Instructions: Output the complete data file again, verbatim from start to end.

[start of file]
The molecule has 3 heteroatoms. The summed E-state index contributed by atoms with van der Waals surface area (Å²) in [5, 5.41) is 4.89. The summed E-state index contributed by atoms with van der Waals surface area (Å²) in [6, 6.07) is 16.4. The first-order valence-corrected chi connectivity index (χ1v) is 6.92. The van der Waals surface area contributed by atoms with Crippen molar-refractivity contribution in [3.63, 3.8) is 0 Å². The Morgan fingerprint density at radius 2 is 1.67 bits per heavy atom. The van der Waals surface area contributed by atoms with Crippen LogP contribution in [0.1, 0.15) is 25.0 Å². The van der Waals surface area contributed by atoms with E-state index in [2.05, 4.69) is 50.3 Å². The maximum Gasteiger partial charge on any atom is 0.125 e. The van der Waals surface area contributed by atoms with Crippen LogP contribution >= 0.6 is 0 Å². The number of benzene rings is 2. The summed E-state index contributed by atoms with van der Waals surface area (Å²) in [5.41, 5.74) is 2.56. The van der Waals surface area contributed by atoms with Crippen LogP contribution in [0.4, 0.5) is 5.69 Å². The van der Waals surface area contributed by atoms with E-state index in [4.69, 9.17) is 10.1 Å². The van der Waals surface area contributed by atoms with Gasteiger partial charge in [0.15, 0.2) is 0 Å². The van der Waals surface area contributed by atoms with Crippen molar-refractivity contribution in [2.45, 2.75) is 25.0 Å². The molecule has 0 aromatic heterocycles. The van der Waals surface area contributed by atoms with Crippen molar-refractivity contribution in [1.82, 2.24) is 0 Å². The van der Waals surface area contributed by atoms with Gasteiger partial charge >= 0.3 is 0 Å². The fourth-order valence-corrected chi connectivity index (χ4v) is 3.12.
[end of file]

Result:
The molecule has 3 heteroatoms. The summed E-state index contributed by atoms with van der Waals surface area (Å²) in [5, 5.41) is 4.89. The summed E-state index contributed by atoms with van der Waals surface area (Å²) in [6, 6.07) is 16.4. The first-order valence-corrected chi connectivity index (χ1v) is 6.92. The van der Waals surface area contributed by atoms with Crippen molar-refractivity contribution in [3.63, 3.8) is 0 Å². The Morgan fingerprint density at radius 2 is 1.67 bits per heavy atom. The van der Waals surface area contributed by atoms with Crippen LogP contribution in [0.1, 0.15) is 25.0 Å². The van der Waals surface area contributed by atoms with E-state index in [2.05, 4.69) is 50.3 Å². The maximum Gasteiger partial charge on any atom is 0.125 e. The van der Waals surface area contributed by atoms with Crippen LogP contribution >= 0.6 is 0 Å². The number of benzene rings is 2. The summed E-state index contributed by atoms with van der Waals surface area (Å²) in [5.41, 5.74) is 2.56. The van der Waals surface area contributed by atoms with Crippen LogP contribution in [0.4, 0.5) is 5.69 Å². The van der Waals surface area contributed by atoms with E-state index in [4.69, 9.17) is 10.1 Å². The van der Waals surface area contributed by atoms with Gasteiger partial charge in [0.15, 0.2) is 0 Å². The van der Waals surface area contributed by atoms with Crippen molar-refractivity contribution in [2.45, 2.75) is 25.0 Å². The molecule has 0 aromatic heterocycles. The van der Waals surface area contributed by atoms with Crippen molar-refractivity contribution in [1.82, 2.24) is 0 Å². The van der Waals surface area contributed by atoms with Gasteiger partial charge >= 0.3 is 0 Å². The fourth-order valence-corrected chi connectivity index (χ4v) is 3.12.